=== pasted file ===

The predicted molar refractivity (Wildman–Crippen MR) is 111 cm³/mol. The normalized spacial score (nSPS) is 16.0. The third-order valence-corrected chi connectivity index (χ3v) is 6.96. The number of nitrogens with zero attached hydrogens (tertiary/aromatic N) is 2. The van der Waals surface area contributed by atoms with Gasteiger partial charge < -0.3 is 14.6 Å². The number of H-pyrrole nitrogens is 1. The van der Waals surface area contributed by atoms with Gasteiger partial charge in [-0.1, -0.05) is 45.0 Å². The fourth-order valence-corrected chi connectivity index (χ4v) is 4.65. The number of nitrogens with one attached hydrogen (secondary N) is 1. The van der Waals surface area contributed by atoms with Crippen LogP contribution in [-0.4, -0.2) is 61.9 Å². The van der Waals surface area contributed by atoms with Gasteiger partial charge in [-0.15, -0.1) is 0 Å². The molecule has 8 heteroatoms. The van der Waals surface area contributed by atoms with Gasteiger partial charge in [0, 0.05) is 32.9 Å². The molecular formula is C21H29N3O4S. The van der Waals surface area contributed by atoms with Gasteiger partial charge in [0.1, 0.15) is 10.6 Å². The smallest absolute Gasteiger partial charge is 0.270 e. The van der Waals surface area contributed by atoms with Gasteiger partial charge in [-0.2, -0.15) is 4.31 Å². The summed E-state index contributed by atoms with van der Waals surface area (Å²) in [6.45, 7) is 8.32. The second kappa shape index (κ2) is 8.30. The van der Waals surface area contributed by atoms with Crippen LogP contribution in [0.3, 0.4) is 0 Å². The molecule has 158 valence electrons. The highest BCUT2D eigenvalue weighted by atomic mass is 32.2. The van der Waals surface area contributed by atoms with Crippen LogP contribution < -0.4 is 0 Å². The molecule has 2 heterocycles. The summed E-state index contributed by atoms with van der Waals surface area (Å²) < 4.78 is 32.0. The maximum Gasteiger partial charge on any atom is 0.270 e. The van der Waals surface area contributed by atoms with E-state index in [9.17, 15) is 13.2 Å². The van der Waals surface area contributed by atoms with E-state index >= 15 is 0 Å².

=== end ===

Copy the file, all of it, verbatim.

The predicted molar refractivity (Wildman–Crippen MR) is 111 cm³/mol. The normalized spacial score (nSPS) is 16.0. The third-order valence-corrected chi connectivity index (χ3v) is 6.96. The number of nitrogens with zero attached hydrogens (tertiary/aromatic N) is 2. The van der Waals surface area contributed by atoms with Gasteiger partial charge < -0.3 is 14.6 Å². The number of H-pyrrole nitrogens is 1. The van der Waals surface area contributed by atoms with Gasteiger partial charge in [-0.1, -0.05) is 45.0 Å². The fourth-order valence-corrected chi connectivity index (χ4v) is 4.65. The number of nitrogens with one attached hydrogen (secondary N) is 1. The van der Waals surface area contributed by atoms with Crippen LogP contribution in [-0.4, -0.2) is 61.9 Å². The van der Waals surface area contributed by atoms with Gasteiger partial charge in [-0.15, -0.1) is 0 Å². The molecule has 8 heteroatoms. The van der Waals surface area contributed by atoms with Gasteiger partial charge in [0, 0.05) is 32.9 Å². The molecular formula is C21H29N3O4S. The van der Waals surface area contributed by atoms with Gasteiger partial charge in [0.1, 0.15) is 10.6 Å². The smallest absolute Gasteiger partial charge is 0.270 e. The van der Waals surface area contributed by atoms with Gasteiger partial charge in [-0.2, -0.15) is 4.31 Å². The summed E-state index contributed by atoms with van der Waals surface area (Å²) in [6.45, 7) is 8.32. The second kappa shape index (κ2) is 8.30. The van der Waals surface area contributed by atoms with Crippen LogP contribution in [0.3, 0.4) is 0 Å². The molecule has 158 valence electrons. The highest BCUT2D eigenvalue weighted by atomic mass is 32.2. The van der Waals surface area contributed by atoms with Crippen LogP contribution < -0.4 is 0 Å². The molecule has 2 heterocycles. The summed E-state index contributed by atoms with van der Waals surface area (Å²) < 4.78 is 32.0. The maximum Gasteiger partial charge on any atom is 0.270 e. The van der Waals surface area contributed by atoms with E-state index in [9.17, 15) is 13.2 Å². The van der Waals surface area contributed by atoms with E-state index >= 15 is 0 Å².